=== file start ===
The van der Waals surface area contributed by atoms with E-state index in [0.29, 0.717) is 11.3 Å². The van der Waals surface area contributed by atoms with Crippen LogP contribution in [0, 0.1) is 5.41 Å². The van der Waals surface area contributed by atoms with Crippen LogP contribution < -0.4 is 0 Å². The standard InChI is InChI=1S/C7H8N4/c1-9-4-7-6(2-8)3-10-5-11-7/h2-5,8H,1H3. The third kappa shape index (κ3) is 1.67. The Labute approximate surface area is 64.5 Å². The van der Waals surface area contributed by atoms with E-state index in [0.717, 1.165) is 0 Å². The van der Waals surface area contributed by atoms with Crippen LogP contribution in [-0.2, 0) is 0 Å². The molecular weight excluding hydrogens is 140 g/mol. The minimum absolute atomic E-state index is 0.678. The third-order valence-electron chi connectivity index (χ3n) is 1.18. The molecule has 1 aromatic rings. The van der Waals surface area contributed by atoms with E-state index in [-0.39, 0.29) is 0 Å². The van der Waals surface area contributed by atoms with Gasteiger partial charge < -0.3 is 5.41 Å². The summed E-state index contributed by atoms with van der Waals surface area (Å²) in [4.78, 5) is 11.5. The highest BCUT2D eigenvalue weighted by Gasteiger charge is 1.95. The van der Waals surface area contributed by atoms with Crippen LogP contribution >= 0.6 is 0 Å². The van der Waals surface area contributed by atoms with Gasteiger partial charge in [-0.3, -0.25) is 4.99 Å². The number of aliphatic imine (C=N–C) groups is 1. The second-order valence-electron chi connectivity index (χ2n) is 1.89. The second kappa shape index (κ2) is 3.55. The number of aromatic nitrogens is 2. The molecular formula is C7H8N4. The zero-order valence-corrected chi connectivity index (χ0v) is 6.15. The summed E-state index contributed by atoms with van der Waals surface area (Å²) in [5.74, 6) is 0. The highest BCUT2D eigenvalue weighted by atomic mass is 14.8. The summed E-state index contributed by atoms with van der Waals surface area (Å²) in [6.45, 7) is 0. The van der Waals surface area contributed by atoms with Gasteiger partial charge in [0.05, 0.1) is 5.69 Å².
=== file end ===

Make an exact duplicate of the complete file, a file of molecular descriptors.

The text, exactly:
The van der Waals surface area contributed by atoms with E-state index in [0.29, 0.717) is 11.3 Å². The van der Waals surface area contributed by atoms with Crippen LogP contribution in [0, 0.1) is 5.41 Å². The van der Waals surface area contributed by atoms with Crippen LogP contribution < -0.4 is 0 Å². The standard InChI is InChI=1S/C7H8N4/c1-9-4-7-6(2-8)3-10-5-11-7/h2-5,8H,1H3. The third kappa shape index (κ3) is 1.67. The Labute approximate surface area is 64.5 Å². The van der Waals surface area contributed by atoms with E-state index in [0.717, 1.165) is 0 Å². The van der Waals surface area contributed by atoms with Crippen LogP contribution in [-0.2, 0) is 0 Å². The molecular weight excluding hydrogens is 140 g/mol. The minimum absolute atomic E-state index is 0.678. The third-order valence-electron chi connectivity index (χ3n) is 1.18. The molecule has 1 aromatic rings. The van der Waals surface area contributed by atoms with E-state index in [-0.39, 0.29) is 0 Å². The van der Waals surface area contributed by atoms with Gasteiger partial charge < -0.3 is 5.41 Å². The summed E-state index contributed by atoms with van der Waals surface area (Å²) in [4.78, 5) is 11.5. The highest BCUT2D eigenvalue weighted by Gasteiger charge is 1.95. The van der Waals surface area contributed by atoms with Crippen LogP contribution >= 0.6 is 0 Å². The van der Waals surface area contributed by atoms with Gasteiger partial charge in [-0.3, -0.25) is 4.99 Å². The number of aliphatic imine (C=N–C) groups is 1. The second-order valence-electron chi connectivity index (χ2n) is 1.89. The second kappa shape index (κ2) is 3.55. The number of aromatic nitrogens is 2. The molecular formula is C7H8N4. The zero-order valence-corrected chi connectivity index (χ0v) is 6.15. The summed E-state index contributed by atoms with van der Waals surface area (Å²) in [5.74, 6) is 0. The highest BCUT2D eigenvalue weighted by atomic mass is 14.8. The summed E-state index contributed by atoms with van der Waals surface area (Å²) in [6.45, 7) is 0. The van der Waals surface area contributed by atoms with Gasteiger partial charge in [0.05, 0.1) is 5.69 Å².